On Friday, I told you about my adventures in trying to find out what Virginia law says about snow tires.

At 4:31 p.m., an assistant county attorney had referred me to the Motor Vehicle Division, which did not answer its phone. On Monday, I resumed my quest by calling MVD and asking to speak to the person in charge in this area.

The operator said, "That would be Mr. Hensley at Tysons Corner."

Mr. Hensley was out for the day, and the woman who answered his phone expressed surprise that I would ask him what Virginia law considers a snow tire. "The State Police handle that," she said. "They set the rules."

A State Police sergeant first told me, "There is no state law on snow tires." Later he looked it up and said there is a state law that empowers cities, towns and counties to designate snow emergency streets and to enact regulations for punishing motorists who impede traffic on them as a result of their failure to equip their vehicles with chains or snow tires.

When I asked him what is considered a snow tire in Virginia, he said, "It has to be marked M/S, which means it meets the traction standards for mud and snow." I told him that radials on General Motors vehicles have for years been marked TPC (Traction Performance Certificate) followed by a four-digit number, and I asked whether these tires are considered snow tires in Virginia, as they are in Maryland and the District. c

He asked, "Are they marked M/S?" I told him they are not. "Then we do not recognize them as snow tires," he said.

I phoned Frank R. Faraone of the Washington office of General Motors and broke the news to him. "Your TPC snow tires are not considered snow tires in Virginia because they're not marked M/S," I said.

"Are you serious?" he asked. "I've never heard of any complaint about them from a Virginia customer."

"I'm serious," I said. "If you talk to Detroit about this, please let me know how you make out." He said he would.

Next I called Fairfax County Prosecutor Robert F. Horan Jr., whom I've always found knowledgeable and helpful. "I need to know Virginia's official definition of what is a snow tire and what isn't," I told him. "I'm getting different answers from county police officers and State Police officers. Can you look it up for me?"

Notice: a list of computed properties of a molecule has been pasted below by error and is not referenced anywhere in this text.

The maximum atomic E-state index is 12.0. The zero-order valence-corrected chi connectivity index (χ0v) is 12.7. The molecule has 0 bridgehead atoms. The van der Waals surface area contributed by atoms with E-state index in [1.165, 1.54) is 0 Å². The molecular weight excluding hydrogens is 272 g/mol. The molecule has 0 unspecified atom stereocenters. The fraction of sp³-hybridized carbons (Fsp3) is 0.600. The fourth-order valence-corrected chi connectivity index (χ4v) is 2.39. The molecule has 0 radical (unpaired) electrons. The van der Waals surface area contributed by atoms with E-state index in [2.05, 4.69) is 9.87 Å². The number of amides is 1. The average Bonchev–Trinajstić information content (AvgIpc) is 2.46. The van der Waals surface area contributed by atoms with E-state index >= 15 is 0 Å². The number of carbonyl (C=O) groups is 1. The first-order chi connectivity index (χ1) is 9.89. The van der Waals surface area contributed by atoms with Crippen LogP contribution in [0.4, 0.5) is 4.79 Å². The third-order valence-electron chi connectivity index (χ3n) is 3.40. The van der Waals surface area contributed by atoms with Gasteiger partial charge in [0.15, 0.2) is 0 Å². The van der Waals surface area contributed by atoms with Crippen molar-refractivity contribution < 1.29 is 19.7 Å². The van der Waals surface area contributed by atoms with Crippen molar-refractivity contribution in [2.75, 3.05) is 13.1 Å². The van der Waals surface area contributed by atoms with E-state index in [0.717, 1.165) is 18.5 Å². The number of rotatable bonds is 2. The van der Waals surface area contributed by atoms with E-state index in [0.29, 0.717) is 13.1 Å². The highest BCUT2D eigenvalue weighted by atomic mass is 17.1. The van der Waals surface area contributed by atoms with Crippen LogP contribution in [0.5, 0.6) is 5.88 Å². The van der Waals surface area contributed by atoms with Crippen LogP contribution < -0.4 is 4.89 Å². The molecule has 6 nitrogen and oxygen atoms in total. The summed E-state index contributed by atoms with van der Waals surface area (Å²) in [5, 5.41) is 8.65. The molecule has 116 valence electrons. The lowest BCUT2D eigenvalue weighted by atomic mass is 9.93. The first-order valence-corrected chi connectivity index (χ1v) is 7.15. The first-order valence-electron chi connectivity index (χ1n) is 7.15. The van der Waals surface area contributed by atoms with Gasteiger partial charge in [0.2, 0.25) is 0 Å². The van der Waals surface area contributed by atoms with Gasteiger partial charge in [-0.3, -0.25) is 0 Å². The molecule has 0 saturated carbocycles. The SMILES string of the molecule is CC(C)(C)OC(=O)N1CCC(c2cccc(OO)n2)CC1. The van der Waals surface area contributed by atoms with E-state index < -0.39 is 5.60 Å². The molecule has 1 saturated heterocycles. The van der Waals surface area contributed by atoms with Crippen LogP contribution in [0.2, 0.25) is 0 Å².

He said he could and would, but almost two hours passed before he called back. He sounded weary.

"I've made a lot of phone calls since I last talked to you," he said, "but I have not been able to find any evidence that Virginia law says anything at all about what is a snow tire and what isn't."

He added, "The state law says the governing body of any county, city or town may, by ordinance, designate which streets shall be considered snow emergency routes, and may regulate vehicular traffic on those streets in the event of snow, ice, flooding and so forth. A driver can be charged with a violation if he or she obstructs or impeded the flow of traffic on such roads as a result of not being properly equipped with chains or snow tires. But that law does not define what a snow tire is."

En route to work, I kept wondering how Virginia motorists are supposed to know which -- if any -- radials will be accepted as snow tires.

Fortunately, when I got to the office there was a message that Fairfax County Magistrate Glen N. Drummond had called. When I called him back, he asked, "Have you gotten the snow tire information you were after?"

I told him what Bob Horan had said. "He's right," Drummond said. "The state law doesn't define what a snow tire is. It leaves that up to counties, cities and towns."

"You mean Arlington, Alexandria and Fairfax can all have different rules about which radials qualify as snow tires?" I asked.

"They can if they want to, and for all I know they do," he said. "Our law in Fairfax says that you can be cited for getting stuck and impeding traffic unless your car is equipped with adequate chains or snow tires.

"And of course the key word there is 'adequate," because if you get stuck, that's pretty clear evidence that your chains or snow tires were not adequate, isn't it?"

How interesting! One who drives through Virginia when snow threatens must wonder whether his radial tires are recognized as snow tires in each county, city and town on his route.

I think I prefer traffic rules that apply statewide.